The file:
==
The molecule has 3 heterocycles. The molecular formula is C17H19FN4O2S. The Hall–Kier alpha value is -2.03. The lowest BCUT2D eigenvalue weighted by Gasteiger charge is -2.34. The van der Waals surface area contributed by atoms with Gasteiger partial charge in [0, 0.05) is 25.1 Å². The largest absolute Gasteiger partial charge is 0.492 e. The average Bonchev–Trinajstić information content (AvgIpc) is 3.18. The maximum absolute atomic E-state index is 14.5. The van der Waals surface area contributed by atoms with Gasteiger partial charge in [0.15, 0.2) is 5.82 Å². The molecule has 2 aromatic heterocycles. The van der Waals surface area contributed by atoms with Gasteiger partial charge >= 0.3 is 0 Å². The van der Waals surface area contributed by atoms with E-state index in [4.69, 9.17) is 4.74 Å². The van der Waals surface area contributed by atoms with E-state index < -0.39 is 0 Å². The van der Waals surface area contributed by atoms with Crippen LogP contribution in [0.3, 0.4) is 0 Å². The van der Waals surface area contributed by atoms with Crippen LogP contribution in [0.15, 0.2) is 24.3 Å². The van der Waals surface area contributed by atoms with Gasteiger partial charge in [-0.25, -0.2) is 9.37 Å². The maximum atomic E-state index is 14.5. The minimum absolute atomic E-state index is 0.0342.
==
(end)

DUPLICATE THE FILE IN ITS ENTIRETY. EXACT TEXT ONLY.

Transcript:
The molecule has 3 heterocycles. The molecular formula is C17H19FN4O2S. The Hall–Kier alpha value is -2.03. The lowest BCUT2D eigenvalue weighted by Gasteiger charge is -2.34. The van der Waals surface area contributed by atoms with Gasteiger partial charge in [0, 0.05) is 25.1 Å². The largest absolute Gasteiger partial charge is 0.492 e. The average Bonchev–Trinajstić information content (AvgIpc) is 3.18. The maximum absolute atomic E-state index is 14.5. The van der Waals surface area contributed by atoms with Gasteiger partial charge in [0.15, 0.2) is 5.82 Å². The molecule has 2 aromatic heterocycles. The van der Waals surface area contributed by atoms with Gasteiger partial charge >= 0.3 is 0 Å². The van der Waals surface area contributed by atoms with E-state index in [4.69, 9.17) is 4.74 Å². The van der Waals surface area contributed by atoms with E-state index < -0.39 is 0 Å². The van der Waals surface area contributed by atoms with Crippen LogP contribution in [0.3, 0.4) is 0 Å². The van der Waals surface area contributed by atoms with Crippen LogP contribution in [0.15, 0.2) is 24.3 Å². The van der Waals surface area contributed by atoms with Gasteiger partial charge in [-0.25, -0.2) is 9.37 Å². The maximum atomic E-state index is 14.5. The minimum absolute atomic E-state index is 0.0342.